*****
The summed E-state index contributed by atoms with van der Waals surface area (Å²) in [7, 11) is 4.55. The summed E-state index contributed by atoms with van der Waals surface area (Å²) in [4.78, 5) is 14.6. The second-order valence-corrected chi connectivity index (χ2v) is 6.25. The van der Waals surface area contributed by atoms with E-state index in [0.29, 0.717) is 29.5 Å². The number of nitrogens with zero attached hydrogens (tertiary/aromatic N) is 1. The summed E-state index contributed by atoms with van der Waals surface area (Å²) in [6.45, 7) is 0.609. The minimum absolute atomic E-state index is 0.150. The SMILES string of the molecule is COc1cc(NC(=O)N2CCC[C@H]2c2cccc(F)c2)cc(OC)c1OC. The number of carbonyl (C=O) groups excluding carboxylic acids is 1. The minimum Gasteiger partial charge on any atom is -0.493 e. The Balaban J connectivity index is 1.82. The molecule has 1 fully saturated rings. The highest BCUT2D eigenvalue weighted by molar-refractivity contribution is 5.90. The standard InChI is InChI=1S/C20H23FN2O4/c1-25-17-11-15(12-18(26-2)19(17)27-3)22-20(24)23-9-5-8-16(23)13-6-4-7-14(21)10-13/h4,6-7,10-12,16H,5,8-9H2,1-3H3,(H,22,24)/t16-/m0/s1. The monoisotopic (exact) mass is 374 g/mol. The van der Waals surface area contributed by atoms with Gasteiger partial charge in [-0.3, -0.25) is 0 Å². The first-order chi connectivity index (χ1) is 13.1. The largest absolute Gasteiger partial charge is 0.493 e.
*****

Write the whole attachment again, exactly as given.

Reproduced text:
The summed E-state index contributed by atoms with van der Waals surface area (Å²) in [7, 11) is 4.55. The summed E-state index contributed by atoms with van der Waals surface area (Å²) in [4.78, 5) is 14.6. The second-order valence-corrected chi connectivity index (χ2v) is 6.25. The van der Waals surface area contributed by atoms with E-state index in [0.29, 0.717) is 29.5 Å². The number of nitrogens with zero attached hydrogens (tertiary/aromatic N) is 1. The summed E-state index contributed by atoms with van der Waals surface area (Å²) in [6.45, 7) is 0.609. The minimum absolute atomic E-state index is 0.150. The SMILES string of the molecule is COc1cc(NC(=O)N2CCC[C@H]2c2cccc(F)c2)cc(OC)c1OC. The number of carbonyl (C=O) groups excluding carboxylic acids is 1. The minimum Gasteiger partial charge on any atom is -0.493 e. The Balaban J connectivity index is 1.82. The molecule has 1 fully saturated rings. The highest BCUT2D eigenvalue weighted by molar-refractivity contribution is 5.90. The standard InChI is InChI=1S/C20H23FN2O4/c1-25-17-11-15(12-18(26-2)19(17)27-3)22-20(24)23-9-5-8-16(23)13-6-4-7-14(21)10-13/h4,6-7,10-12,16H,5,8-9H2,1-3H3,(H,22,24)/t16-/m0/s1. The monoisotopic (exact) mass is 374 g/mol. The van der Waals surface area contributed by atoms with Gasteiger partial charge in [-0.3, -0.25) is 0 Å². The first-order chi connectivity index (χ1) is 13.1. The largest absolute Gasteiger partial charge is 0.493 e.